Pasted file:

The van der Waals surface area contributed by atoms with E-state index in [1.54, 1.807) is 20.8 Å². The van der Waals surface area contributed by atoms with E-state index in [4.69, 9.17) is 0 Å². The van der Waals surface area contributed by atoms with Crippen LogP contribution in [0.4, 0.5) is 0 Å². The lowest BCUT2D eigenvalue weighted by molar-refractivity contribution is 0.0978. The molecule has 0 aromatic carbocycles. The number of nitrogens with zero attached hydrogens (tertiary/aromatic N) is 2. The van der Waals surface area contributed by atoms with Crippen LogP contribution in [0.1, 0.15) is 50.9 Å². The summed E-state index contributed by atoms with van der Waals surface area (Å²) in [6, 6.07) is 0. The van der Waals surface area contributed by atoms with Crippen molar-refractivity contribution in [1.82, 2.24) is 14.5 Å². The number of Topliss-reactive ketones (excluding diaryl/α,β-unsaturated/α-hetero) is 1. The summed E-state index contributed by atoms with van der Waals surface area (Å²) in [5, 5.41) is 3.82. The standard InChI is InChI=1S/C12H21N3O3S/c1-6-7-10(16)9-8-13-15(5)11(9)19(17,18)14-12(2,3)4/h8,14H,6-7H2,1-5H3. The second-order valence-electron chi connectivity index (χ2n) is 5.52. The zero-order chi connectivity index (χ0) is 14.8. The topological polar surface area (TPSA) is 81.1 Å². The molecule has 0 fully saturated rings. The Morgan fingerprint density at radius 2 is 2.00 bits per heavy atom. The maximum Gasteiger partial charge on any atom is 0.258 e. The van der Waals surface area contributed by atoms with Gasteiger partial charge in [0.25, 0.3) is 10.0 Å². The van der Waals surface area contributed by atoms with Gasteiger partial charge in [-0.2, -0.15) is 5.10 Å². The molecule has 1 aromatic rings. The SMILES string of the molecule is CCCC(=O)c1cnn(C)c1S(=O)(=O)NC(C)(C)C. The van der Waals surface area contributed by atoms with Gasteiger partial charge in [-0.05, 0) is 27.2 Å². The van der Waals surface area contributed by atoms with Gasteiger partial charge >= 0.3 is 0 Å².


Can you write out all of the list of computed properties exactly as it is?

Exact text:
The van der Waals surface area contributed by atoms with E-state index in [1.54, 1.807) is 20.8 Å². The van der Waals surface area contributed by atoms with E-state index in [4.69, 9.17) is 0 Å². The van der Waals surface area contributed by atoms with Crippen LogP contribution in [0.4, 0.5) is 0 Å². The lowest BCUT2D eigenvalue weighted by molar-refractivity contribution is 0.0978. The molecule has 0 aromatic carbocycles. The number of nitrogens with zero attached hydrogens (tertiary/aromatic N) is 2. The van der Waals surface area contributed by atoms with Crippen LogP contribution in [0.1, 0.15) is 50.9 Å². The summed E-state index contributed by atoms with van der Waals surface area (Å²) in [6, 6.07) is 0. The van der Waals surface area contributed by atoms with Crippen molar-refractivity contribution in [1.82, 2.24) is 14.5 Å². The number of Topliss-reactive ketones (excluding diaryl/α,β-unsaturated/α-hetero) is 1. The summed E-state index contributed by atoms with van der Waals surface area (Å²) in [5, 5.41) is 3.82. The standard InChI is InChI=1S/C12H21N3O3S/c1-6-7-10(16)9-8-13-15(5)11(9)19(17,18)14-12(2,3)4/h8,14H,6-7H2,1-5H3. The second-order valence-electron chi connectivity index (χ2n) is 5.52. The zero-order chi connectivity index (χ0) is 14.8. The topological polar surface area (TPSA) is 81.1 Å². The molecule has 0 fully saturated rings. The Morgan fingerprint density at radius 2 is 2.00 bits per heavy atom. The maximum Gasteiger partial charge on any atom is 0.258 e. The van der Waals surface area contributed by atoms with Gasteiger partial charge in [0.25, 0.3) is 10.0 Å². The van der Waals surface area contributed by atoms with Gasteiger partial charge in [-0.2, -0.15) is 5.10 Å². The molecule has 1 aromatic rings. The SMILES string of the molecule is CCCC(=O)c1cnn(C)c1S(=O)(=O)NC(C)(C)C. The van der Waals surface area contributed by atoms with Gasteiger partial charge in [-0.05, 0) is 27.2 Å². The van der Waals surface area contributed by atoms with Gasteiger partial charge >= 0.3 is 0 Å².